Books with Pictures by Laura Gray McCann

I am surrounded by books. I sit in a cubicle whose walls are the Dixon library shelves. I am constantly shoving books onto my bookshelf and  piling books to the corner of my desk. I go home and relish the sight of more books on my (new!) bookshelves and in the fireplace (yes, the fireplace). I have been told (by my sister who is a professor of literature) that my books are “better” because my books have pictures. Many of my books, you see, are catalogues.

Not J. Crew, Anthropologie, or Crate and Barrel catalogs—but catalogues—exhibition catalogues and auction catalogues. Both are filled with glorious pictures. But sometimes more thrilling are the auction catalogues. I compulsively collect catalogues from Christie’s and Sotheby’s—in fact, I actually paid to have a box of these precious catalogues shipped overseas once. This is not a feeling I get from J. Crew pre-fall 2015. Auction catalogues are beautiful publications filled with free knowledge and with photographs of things I could only dream of seeing in real life, much less owning. Each lot has been catalogued, revealing not only its essential information—object, maker, date, material—but also the provenance of the object—where it’s been, with whom and for how long. This places the work not only within art historical context but within the wider context of history itself. Each object is a little history lesson, each one has a story. What’s more is that the paintings, furniture, silver, sculpture, and ceramics within their pages are works of art that may never be seen again in the public eye. To have them memorialized in a catalogue is a way for me to keep a bit of say, a gilt-wood armchair given by Louis XV of France to his mistress, for myself. In my fireplace.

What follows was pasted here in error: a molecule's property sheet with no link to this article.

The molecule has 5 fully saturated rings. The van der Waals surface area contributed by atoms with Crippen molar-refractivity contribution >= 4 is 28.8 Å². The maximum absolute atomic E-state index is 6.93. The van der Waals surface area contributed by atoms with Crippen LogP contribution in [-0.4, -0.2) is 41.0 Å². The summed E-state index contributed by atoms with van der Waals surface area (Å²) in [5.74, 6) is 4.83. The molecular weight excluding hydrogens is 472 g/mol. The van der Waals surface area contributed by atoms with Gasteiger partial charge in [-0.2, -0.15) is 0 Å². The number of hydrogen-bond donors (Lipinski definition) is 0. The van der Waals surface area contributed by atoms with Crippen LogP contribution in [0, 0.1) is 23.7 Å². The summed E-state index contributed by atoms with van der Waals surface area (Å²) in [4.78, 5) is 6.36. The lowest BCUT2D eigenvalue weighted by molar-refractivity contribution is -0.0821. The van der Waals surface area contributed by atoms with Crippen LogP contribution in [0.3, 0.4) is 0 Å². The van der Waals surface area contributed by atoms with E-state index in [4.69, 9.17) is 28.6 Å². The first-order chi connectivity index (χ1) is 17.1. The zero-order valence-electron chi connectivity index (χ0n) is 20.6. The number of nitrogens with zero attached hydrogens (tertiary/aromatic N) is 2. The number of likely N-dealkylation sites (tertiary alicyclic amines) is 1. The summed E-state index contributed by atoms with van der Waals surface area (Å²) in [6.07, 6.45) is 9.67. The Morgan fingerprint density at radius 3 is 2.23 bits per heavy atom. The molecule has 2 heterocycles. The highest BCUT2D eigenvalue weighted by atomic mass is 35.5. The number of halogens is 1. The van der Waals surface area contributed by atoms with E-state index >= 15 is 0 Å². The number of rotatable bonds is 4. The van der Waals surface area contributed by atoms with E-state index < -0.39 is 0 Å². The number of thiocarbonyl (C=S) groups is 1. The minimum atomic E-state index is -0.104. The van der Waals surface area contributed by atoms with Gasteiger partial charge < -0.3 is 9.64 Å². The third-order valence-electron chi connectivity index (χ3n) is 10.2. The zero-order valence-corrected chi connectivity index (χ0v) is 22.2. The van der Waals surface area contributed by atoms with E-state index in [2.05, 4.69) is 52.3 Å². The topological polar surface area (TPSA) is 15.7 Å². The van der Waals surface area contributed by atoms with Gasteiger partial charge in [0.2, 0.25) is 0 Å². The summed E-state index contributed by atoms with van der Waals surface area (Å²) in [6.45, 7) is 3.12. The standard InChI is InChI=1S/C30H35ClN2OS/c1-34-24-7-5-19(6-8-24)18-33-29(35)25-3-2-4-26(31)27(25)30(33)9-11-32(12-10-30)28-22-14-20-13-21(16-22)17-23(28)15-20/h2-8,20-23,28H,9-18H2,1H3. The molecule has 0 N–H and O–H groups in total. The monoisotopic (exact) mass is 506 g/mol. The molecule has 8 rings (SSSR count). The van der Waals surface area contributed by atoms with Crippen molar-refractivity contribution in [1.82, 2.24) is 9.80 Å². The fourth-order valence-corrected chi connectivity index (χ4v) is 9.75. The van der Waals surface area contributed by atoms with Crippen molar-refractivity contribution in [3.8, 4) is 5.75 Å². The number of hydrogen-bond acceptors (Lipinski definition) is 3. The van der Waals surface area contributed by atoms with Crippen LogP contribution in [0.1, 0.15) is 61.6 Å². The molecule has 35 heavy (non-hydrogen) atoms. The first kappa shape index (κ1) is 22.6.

- Laura Gray McCann, Curatorial Research Assistant

Posted by Chantal Drake at 9:48 AM
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